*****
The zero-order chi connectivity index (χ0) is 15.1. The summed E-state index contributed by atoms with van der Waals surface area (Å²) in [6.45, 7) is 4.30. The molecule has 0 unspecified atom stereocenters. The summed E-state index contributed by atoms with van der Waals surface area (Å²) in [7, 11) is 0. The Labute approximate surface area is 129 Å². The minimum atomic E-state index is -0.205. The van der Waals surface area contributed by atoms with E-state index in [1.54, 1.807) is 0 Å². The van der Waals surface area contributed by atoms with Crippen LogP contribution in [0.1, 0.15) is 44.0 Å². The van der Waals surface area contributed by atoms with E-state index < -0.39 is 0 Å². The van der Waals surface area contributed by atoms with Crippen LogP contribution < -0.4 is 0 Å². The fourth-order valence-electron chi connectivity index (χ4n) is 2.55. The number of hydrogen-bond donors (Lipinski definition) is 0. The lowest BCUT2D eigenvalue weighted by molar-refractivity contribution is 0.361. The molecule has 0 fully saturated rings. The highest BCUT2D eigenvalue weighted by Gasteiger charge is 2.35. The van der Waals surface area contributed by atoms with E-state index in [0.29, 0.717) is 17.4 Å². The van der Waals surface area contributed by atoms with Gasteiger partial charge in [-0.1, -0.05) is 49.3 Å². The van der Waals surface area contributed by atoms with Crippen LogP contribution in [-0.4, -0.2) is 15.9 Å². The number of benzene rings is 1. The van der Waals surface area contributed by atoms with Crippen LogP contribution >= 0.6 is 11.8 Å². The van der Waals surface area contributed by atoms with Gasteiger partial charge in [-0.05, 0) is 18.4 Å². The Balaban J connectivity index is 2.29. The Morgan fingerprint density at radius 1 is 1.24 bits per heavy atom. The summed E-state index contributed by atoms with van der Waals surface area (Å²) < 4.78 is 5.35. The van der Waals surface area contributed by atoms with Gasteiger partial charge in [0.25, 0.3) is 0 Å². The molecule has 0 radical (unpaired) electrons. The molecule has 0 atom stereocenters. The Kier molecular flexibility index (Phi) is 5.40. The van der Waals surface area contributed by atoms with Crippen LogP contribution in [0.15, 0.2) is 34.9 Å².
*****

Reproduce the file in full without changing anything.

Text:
The zero-order chi connectivity index (χ0) is 15.1. The summed E-state index contributed by atoms with van der Waals surface area (Å²) in [6.45, 7) is 4.30. The molecule has 0 unspecified atom stereocenters. The summed E-state index contributed by atoms with van der Waals surface area (Å²) in [7, 11) is 0. The Labute approximate surface area is 129 Å². The minimum atomic E-state index is -0.205. The van der Waals surface area contributed by atoms with E-state index in [1.54, 1.807) is 0 Å². The van der Waals surface area contributed by atoms with Crippen LogP contribution in [0.1, 0.15) is 44.0 Å². The van der Waals surface area contributed by atoms with E-state index < -0.39 is 0 Å². The van der Waals surface area contributed by atoms with Crippen LogP contribution < -0.4 is 0 Å². The fourth-order valence-electron chi connectivity index (χ4n) is 2.55. The number of hydrogen-bond donors (Lipinski definition) is 0. The lowest BCUT2D eigenvalue weighted by molar-refractivity contribution is 0.361. The molecule has 0 fully saturated rings. The highest BCUT2D eigenvalue weighted by Gasteiger charge is 2.35. The van der Waals surface area contributed by atoms with E-state index in [0.29, 0.717) is 17.4 Å². The van der Waals surface area contributed by atoms with Gasteiger partial charge in [-0.1, -0.05) is 49.3 Å². The van der Waals surface area contributed by atoms with Crippen LogP contribution in [-0.4, -0.2) is 15.9 Å². The number of benzene rings is 1. The van der Waals surface area contributed by atoms with Crippen LogP contribution >= 0.6 is 11.8 Å². The van der Waals surface area contributed by atoms with Gasteiger partial charge in [-0.05, 0) is 18.4 Å². The Balaban J connectivity index is 2.29. The Morgan fingerprint density at radius 1 is 1.24 bits per heavy atom. The summed E-state index contributed by atoms with van der Waals surface area (Å²) < 4.78 is 5.35. The van der Waals surface area contributed by atoms with Gasteiger partial charge in [0.25, 0.3) is 0 Å². The molecule has 0 radical (unpaired) electrons. The molecule has 0 atom stereocenters. The Kier molecular flexibility index (Phi) is 5.40. The van der Waals surface area contributed by atoms with Crippen LogP contribution in [0.15, 0.2) is 34.9 Å².